Chapters II-IV of our February 2008 PROFILE report explained how excessive leverage has exacerbated today's crisis, and why leverage is the principal "control variable" that must be managed in the future. More specifically,

Yet even in the case of the demise of the Carlyle Capital Corporation, the crucial role of a 31:1 leverage ratio has received scant attention. [We learned of this ratio in the financial press, but cannot vouch for it.] Yet it should have, since it was this excessive leverage that cost investors almost their entire investment.

To sum up, those writing about today's morass seem as ignorant of the reality that excess leverage is largely responsible for what has happened as they are that much reduced leverage is the appropriate remedy for the future.

Perhaps this oversight is no accident. After all, those who now run our major financial institutions increasingly owe their own fabled fortunes to the utilization of leverage subsidized by the public. Moreover, those financial economists who are handsomely paid to report today's developments happen almost exclusively to be employees of the very same institutions that have created, peddled and profited from toxic CDOs and SIVs.

In short, are we not forced to ask whether the foxes are finally guarding the chicken coop? If they are not, you would never know it. This author is frankly appalled by the failure of those who should know better to single out and stress the all-important role of excess leverage in creating today's crisis. Leverage will end up hurting millions of innocent bystanders far more than any other factor will have done. Hyman Minsky: Where are you when we need you most? And where for that matter are Wisdom and Common Sense?

In this regard, please recall that our final result in Chapter IV (op. cit) was the sketch of a proof of why excess leverage is bad for society: It is a non-market "externality" because it dramatically increases the riskiness of wealth growth over time, while failing to deliver any corresponding gain in aggregate societal wealth itself. That is to say, excess leverage creates an "inefficiency" since it generates more pain--but no more gain.

This is a deep observation that constitutes a paradox within the very foundations of modern financial theory: The irrationally high levels of leverage justified by the Efficient Market Theory via its dramatic underestimation of risk becomes the source of Economic Inefficiency in the precise and revolutionary sense first proposed by Kenneth Arrow in 1953: a misallocation of risk itself. [Recall the reason why the EMT necessarily underestimates risk: It implies zero endogenous risk.]

Yet just as Stein's Law predicts, this trend too has had its day. Stay tuned for that large-scale deleveraging of Wall Street and indeed of the consumer that is just commencing.

5. Modern Financial Theory: Modern financial theory as applied ranks with string theory in physics as one of the greatest intellectual frauds of our time. Whereas the vacuous pretensions of string theory have finally been exposed (we now know that the theory never generated a single falsifiable prediction), those of "financial engineering" are just beginning to be exposed both in the press and in lawsuits alike.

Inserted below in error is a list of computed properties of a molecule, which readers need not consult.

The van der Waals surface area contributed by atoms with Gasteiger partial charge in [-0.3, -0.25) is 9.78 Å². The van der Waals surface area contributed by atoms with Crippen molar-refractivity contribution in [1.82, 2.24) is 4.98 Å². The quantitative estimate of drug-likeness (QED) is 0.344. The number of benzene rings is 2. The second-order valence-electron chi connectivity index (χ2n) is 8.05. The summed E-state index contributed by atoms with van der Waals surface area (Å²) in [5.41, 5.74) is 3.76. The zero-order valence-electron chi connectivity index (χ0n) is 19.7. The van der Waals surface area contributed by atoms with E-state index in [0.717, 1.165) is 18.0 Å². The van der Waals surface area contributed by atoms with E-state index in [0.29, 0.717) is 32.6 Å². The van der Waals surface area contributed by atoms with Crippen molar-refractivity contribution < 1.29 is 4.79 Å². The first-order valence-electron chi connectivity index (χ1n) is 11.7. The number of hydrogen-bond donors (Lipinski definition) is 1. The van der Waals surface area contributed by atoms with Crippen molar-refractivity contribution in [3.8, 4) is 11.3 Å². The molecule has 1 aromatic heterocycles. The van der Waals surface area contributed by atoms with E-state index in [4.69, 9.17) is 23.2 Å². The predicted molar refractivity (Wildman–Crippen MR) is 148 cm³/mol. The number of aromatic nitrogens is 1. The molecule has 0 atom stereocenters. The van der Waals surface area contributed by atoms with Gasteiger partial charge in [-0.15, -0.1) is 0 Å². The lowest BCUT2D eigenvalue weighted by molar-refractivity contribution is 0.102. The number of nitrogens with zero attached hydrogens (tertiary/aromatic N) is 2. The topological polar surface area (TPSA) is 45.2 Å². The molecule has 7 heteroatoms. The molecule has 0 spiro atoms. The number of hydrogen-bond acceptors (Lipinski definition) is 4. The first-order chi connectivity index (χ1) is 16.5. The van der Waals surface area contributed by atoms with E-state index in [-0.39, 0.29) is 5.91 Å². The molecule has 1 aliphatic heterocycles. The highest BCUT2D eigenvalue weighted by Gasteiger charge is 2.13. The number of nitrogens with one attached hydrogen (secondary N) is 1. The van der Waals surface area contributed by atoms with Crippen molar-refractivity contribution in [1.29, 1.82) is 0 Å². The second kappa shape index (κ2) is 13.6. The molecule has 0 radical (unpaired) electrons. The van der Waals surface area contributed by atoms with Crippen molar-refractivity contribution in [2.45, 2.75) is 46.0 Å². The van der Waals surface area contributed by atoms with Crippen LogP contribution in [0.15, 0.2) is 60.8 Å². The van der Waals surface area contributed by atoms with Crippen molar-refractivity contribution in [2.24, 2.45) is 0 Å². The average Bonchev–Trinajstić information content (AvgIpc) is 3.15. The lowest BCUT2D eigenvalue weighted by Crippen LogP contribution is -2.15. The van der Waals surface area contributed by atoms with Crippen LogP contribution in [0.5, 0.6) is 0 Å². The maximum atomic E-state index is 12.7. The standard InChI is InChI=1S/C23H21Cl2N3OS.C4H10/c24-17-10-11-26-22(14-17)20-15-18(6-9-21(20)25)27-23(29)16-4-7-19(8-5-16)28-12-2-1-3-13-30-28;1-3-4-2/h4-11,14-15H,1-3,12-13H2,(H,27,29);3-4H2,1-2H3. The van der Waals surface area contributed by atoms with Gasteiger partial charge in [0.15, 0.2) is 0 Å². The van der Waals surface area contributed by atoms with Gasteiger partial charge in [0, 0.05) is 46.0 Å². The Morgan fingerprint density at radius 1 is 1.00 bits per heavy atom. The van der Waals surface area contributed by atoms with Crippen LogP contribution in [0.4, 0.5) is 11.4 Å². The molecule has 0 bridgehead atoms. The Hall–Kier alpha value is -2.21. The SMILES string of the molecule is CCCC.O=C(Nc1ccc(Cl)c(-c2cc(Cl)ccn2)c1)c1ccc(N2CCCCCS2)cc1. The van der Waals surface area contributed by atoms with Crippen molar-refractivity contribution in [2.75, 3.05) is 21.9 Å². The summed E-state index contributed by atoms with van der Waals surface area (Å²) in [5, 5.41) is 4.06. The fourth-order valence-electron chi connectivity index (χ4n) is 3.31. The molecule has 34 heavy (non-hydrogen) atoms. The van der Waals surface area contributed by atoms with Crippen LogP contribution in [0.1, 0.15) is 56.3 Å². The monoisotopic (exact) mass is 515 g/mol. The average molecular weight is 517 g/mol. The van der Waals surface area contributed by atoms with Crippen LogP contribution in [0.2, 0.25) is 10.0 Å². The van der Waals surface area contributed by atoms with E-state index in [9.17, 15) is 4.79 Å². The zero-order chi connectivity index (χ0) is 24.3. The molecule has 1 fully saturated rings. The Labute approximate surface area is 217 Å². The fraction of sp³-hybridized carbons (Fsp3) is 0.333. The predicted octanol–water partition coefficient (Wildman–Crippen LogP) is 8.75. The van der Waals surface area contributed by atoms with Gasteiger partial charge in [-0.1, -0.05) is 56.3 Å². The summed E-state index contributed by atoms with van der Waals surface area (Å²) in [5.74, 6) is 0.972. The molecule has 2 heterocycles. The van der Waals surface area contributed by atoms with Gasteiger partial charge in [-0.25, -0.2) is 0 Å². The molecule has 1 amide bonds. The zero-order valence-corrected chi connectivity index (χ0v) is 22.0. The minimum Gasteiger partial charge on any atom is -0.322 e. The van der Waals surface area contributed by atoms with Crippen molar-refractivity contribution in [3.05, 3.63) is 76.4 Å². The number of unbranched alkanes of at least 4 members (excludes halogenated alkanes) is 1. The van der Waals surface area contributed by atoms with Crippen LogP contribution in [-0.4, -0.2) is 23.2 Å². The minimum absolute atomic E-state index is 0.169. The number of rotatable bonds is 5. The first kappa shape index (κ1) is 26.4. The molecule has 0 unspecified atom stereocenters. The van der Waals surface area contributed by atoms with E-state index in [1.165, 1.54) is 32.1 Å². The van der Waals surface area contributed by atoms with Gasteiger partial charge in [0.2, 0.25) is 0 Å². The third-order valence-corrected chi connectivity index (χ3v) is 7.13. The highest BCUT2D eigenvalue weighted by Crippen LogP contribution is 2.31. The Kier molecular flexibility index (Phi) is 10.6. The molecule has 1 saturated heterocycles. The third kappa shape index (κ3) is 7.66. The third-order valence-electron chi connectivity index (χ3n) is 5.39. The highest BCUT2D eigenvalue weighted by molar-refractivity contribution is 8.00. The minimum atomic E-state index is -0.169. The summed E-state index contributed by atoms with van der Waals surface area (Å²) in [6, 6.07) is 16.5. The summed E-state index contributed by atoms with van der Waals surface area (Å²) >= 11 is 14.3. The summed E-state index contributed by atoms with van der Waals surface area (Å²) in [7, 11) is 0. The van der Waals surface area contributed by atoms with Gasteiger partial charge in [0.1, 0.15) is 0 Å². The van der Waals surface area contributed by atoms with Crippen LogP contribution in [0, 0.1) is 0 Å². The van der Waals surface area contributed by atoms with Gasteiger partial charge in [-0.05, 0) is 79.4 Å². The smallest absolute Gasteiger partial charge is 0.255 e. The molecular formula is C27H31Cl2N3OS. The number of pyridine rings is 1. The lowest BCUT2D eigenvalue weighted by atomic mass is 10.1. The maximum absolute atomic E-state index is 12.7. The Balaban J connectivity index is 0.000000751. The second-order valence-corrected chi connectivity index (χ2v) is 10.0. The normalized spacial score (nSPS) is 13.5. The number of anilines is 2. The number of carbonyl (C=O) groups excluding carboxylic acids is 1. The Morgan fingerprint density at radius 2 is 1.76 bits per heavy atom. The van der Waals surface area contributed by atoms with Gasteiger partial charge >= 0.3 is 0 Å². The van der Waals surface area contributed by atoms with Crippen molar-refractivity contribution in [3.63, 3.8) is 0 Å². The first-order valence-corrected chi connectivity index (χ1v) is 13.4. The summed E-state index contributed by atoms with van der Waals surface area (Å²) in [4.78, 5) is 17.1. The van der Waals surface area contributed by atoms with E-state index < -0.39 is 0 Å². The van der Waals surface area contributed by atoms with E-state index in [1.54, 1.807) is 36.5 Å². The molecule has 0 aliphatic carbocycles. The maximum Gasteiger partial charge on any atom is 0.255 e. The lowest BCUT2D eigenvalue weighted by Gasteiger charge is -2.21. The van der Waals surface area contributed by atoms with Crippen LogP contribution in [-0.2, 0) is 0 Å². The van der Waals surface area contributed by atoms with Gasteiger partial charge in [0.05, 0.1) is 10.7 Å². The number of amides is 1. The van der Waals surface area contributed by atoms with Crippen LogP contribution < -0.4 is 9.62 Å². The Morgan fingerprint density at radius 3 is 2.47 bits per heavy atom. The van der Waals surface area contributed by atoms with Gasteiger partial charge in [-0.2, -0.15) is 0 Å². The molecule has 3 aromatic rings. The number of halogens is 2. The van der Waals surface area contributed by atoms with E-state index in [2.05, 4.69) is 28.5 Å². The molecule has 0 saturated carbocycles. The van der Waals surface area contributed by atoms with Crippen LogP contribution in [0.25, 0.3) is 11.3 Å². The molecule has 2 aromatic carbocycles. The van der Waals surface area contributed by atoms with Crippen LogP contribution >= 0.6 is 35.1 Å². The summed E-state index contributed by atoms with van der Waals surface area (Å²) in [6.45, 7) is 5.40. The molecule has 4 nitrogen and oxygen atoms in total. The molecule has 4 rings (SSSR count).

What is remarkable to us is how this masquerade has continued for as long as it has both at a practical and at a theoretical level.

And for fun Woody offers the following definitions:

Three Proposed Definitions for an 'Idiot Savant' in Finance

- To Be Inscribed on the Frontispiece of all Future CFA Materials -

First Definition: An idiot savant in finance is a scholar who receives the Nobel Prize for developing models as elegant and useful in practice as their underlying assumptions are preposterous.

Second Definition: An idiot savant is a scholar whose ability to mathematize half-baked half-truths is as impressive as his inability to demonstrate the consistency and establish the veracity of the axioms underlying the theory upon which his "models" are based.

Third Definition: An idiot savant is a scholar whose Nobel Prize is as celebrated as the absurdity of his theory is ignored--even by those who should know better, but who timorously refuse to tear up their own stale resumes.

[Recall the disgrace of the Nobel Prize Committee in 1921 when it could not bring itself to award Einstein his Nobel Prize for Relativity Theory. Despite having been fully confirmed experimentally in 1919, this theory was simply too threatening to the physics establishment, as chagrined committee members confirmed in the twilight of their lives.]


I trust you enjoyed Woody's thought-provoking piece as much as I did. As an addendum, this weekend Rob Arnott told the audience at my conference that he recently spoke to approximately 200 academics in the area of finance. He asked them how many of them believed in the Efficient Market Hypothesis that Woody wrote so cogently and negatively about above. Not one of the academics raised his hand. Then Rob asked how many of them use EMT in their research and assumes it to be true, and nearly every hand was raised.

Is it any wonder we have raised a generation of financial engineers who approach leverage and finance with casual hubris? Is it any wonder that so many quantitative funds have blown up? The foundational theory for them and for the CDOs which bought subprime mortgage securities is just wrong.  

I am now off to London and Switzerland where the weather forecasts make it look like winter. And in La Jolla this last weekend the weather was perfect, so it will be quite the contrast. Where is global warming when you need it?

You not ready for freezing rain in London analyst,

 


 

John Mauldin

Author: John Mauldin

John Mauldin
Frontlinethoughts.com

John Mauldin